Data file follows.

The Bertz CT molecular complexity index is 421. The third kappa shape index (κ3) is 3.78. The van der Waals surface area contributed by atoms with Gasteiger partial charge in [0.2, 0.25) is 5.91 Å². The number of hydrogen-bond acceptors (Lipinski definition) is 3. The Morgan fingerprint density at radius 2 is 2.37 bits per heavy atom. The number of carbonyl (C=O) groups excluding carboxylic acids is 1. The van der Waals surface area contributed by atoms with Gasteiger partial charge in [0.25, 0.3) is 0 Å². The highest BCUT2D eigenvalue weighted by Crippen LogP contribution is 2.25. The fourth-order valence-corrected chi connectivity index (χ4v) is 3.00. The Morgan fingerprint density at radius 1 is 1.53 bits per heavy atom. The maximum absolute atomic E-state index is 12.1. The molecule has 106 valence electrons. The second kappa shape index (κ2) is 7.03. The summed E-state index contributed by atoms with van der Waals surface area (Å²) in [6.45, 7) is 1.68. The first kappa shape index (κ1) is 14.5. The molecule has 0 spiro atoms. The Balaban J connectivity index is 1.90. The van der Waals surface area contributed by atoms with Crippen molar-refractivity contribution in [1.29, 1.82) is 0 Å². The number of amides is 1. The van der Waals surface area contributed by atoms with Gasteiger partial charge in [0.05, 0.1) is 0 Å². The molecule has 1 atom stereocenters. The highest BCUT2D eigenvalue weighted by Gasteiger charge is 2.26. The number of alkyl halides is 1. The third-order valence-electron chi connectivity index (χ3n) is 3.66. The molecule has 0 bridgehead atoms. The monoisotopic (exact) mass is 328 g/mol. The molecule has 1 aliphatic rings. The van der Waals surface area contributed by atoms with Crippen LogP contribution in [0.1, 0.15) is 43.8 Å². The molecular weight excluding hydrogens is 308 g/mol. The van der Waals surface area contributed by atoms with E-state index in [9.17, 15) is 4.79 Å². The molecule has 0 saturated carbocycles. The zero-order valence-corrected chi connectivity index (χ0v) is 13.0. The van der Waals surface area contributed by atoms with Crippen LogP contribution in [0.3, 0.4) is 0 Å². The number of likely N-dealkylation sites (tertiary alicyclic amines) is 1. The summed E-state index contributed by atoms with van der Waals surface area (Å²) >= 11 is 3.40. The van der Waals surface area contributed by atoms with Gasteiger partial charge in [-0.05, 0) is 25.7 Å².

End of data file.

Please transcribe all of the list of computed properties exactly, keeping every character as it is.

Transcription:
The Bertz CT molecular complexity index is 421. The third kappa shape index (κ3) is 3.78. The van der Waals surface area contributed by atoms with Gasteiger partial charge in [0.2, 0.25) is 5.91 Å². The number of hydrogen-bond acceptors (Lipinski definition) is 3. The Morgan fingerprint density at radius 2 is 2.37 bits per heavy atom. The number of carbonyl (C=O) groups excluding carboxylic acids is 1. The van der Waals surface area contributed by atoms with Gasteiger partial charge in [0.25, 0.3) is 0 Å². The highest BCUT2D eigenvalue weighted by Crippen LogP contribution is 2.25. The fourth-order valence-corrected chi connectivity index (χ4v) is 3.00. The Morgan fingerprint density at radius 1 is 1.53 bits per heavy atom. The maximum absolute atomic E-state index is 12.1. The molecule has 106 valence electrons. The second kappa shape index (κ2) is 7.03. The summed E-state index contributed by atoms with van der Waals surface area (Å²) in [6.45, 7) is 1.68. The first kappa shape index (κ1) is 14.5. The molecule has 0 spiro atoms. The Balaban J connectivity index is 1.90. The van der Waals surface area contributed by atoms with Crippen molar-refractivity contribution in [1.29, 1.82) is 0 Å². The number of amides is 1. The van der Waals surface area contributed by atoms with Gasteiger partial charge in [0.05, 0.1) is 0 Å². The molecule has 1 atom stereocenters. The highest BCUT2D eigenvalue weighted by Gasteiger charge is 2.26. The number of alkyl halides is 1. The third-order valence-electron chi connectivity index (χ3n) is 3.66. The molecule has 0 bridgehead atoms. The monoisotopic (exact) mass is 328 g/mol. The molecule has 1 aliphatic rings. The van der Waals surface area contributed by atoms with Crippen LogP contribution in [0.1, 0.15) is 43.8 Å². The molecular weight excluding hydrogens is 308 g/mol. The van der Waals surface area contributed by atoms with E-state index in [9.17, 15) is 4.79 Å². The molecule has 0 saturated carbocycles. The zero-order valence-corrected chi connectivity index (χ0v) is 13.0. The van der Waals surface area contributed by atoms with Crippen LogP contribution in [0.3, 0.4) is 0 Å². The number of likely N-dealkylation sites (tertiary alicyclic amines) is 1. The summed E-state index contributed by atoms with van der Waals surface area (Å²) >= 11 is 3.40. The van der Waals surface area contributed by atoms with Gasteiger partial charge in [-0.05, 0) is 25.7 Å².